WHAT ARE ADVERTISING APPEALS?
Advertising appeals are communication strategies that marketing and advertising professionals use to grab attention and persuade people to buy or act. In rhetorical theory, the idea of an “appeal” dates back to Aristotle, who identified the three main appeals of communication (also known as the rhetorical triangle): ethos, pathos, and logos, or, in modern language, credibility, emotion, and logic. The idea was that, if you can establish yourself as credible (ethos), for example, you are more likely to persuade people. Likewise, if you tugged on your audience’s heartstrings (hit their emotions, pathos) or presented a logical argument (logos), you could persuade people to act. In other words, you (or your communication) appealed to people because you were credible, you affected their emotions, or you made logical sense.
Marketing and advertising gurus have been using appeals for as long as marketing and advertising have been a thing. Consider celebrity endorsements, which are prime examples of applying ethos, or the credibility/endorsement appeal. If you see an image with Jennifer Aniston holding a bottle of Smart Water, you are being appealed to by Aniston’s credibility (or, at the very least, her notoriety). If it’s good enough for her, the advertisers hope you’ll think and feel, then it’s good enough for the consumer who respects and adores her.
But modern-day advertisers didn’t stop at just the three appeals, as Aristotle did. While credibility, emotion, and logic in many ways do summarize the three broad ways in which people are persuaded, advertisers get much more specific in order to target their marketing communications approaches. Understanding the available appeals in marketing and advertising will put you in a position to be more creative, more persuasive, and ultimately more effective in your marketing and business communications.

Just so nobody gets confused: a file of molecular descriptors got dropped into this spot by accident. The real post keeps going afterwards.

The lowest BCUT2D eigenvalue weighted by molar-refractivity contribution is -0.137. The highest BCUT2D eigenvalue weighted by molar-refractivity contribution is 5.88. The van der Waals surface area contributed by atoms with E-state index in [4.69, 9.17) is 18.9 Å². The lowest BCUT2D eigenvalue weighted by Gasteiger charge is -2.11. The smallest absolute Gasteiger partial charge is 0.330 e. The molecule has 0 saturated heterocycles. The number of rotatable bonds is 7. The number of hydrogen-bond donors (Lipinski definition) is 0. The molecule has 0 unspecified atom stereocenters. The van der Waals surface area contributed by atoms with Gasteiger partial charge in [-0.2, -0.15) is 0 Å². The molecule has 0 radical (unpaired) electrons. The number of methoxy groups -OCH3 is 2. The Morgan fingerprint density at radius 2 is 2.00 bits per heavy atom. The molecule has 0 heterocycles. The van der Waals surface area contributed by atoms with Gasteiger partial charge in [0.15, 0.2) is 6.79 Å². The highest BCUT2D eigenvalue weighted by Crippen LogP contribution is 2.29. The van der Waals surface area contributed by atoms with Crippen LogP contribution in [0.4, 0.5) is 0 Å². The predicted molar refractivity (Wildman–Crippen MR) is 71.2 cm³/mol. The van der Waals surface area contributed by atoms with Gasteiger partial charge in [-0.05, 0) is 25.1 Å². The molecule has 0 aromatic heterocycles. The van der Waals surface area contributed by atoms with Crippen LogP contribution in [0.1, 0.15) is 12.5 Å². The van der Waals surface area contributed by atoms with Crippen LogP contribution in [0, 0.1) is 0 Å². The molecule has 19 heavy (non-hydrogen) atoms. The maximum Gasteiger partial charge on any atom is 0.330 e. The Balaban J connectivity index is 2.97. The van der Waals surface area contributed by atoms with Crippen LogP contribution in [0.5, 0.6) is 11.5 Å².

THE 20 ADVERTISING APPEALS YOU SHOULD KNOW
While there are more than twenty that exist, and it’s possible you could even coin your own, the list below addresses twenty of the most common advertising appeals used by marketing professionals today, listed alphabetically.
Appealing to a person’s sense of adventure and excitement. The goal of the adventure appeal is to make people feel like the excitement, action, entertainment, and sense of adventure will be enhanced if they purchase or use a product or service. Read more about Adventure Appeal.
Appealing to people by making them feel like everyone else is doing it. The goal of the bandwagon appeal is to make people feel like since everyone else is doing something, they should to. It’s a persuasion-by-numbers tactic. Read more about Bandwagon Appeal.
Appealing to people who are brand-conscious and have certain proclivities towards brands. The goal of the brand appeal is to make people buy a product because the brand itself is a statement that the person hopes to associate with. Read more about Brand Appeal.
Appealing to people by using a celebrity they admire and recognize. The goal of the endoresment appeal is to encourage people to buy a product or service or act a certain way because people they know, respect, admire, and recognize also use that product or service. Trust is built by using recognizable people. Read more about Endorsement Appeal.
Related to the Personal Appeal (below), the fear appeal specifically appeals to a person’s fears in order to encourage them to buy or act. The goal of the feal appeal is to cause someone to fear an outcome or response if they don’t buy a product or act in such a way as to reduce risk. Read more about the Fear Appeal.
Appealing to a person’s sense of humor. Because most human beings like to laugh, humor is an effective appeal for grabbing attention and helping people remember and share information about a product or idea. The goal with humor is to help build a positive association with a product, service, or idea. Read more about the Humor Appeal.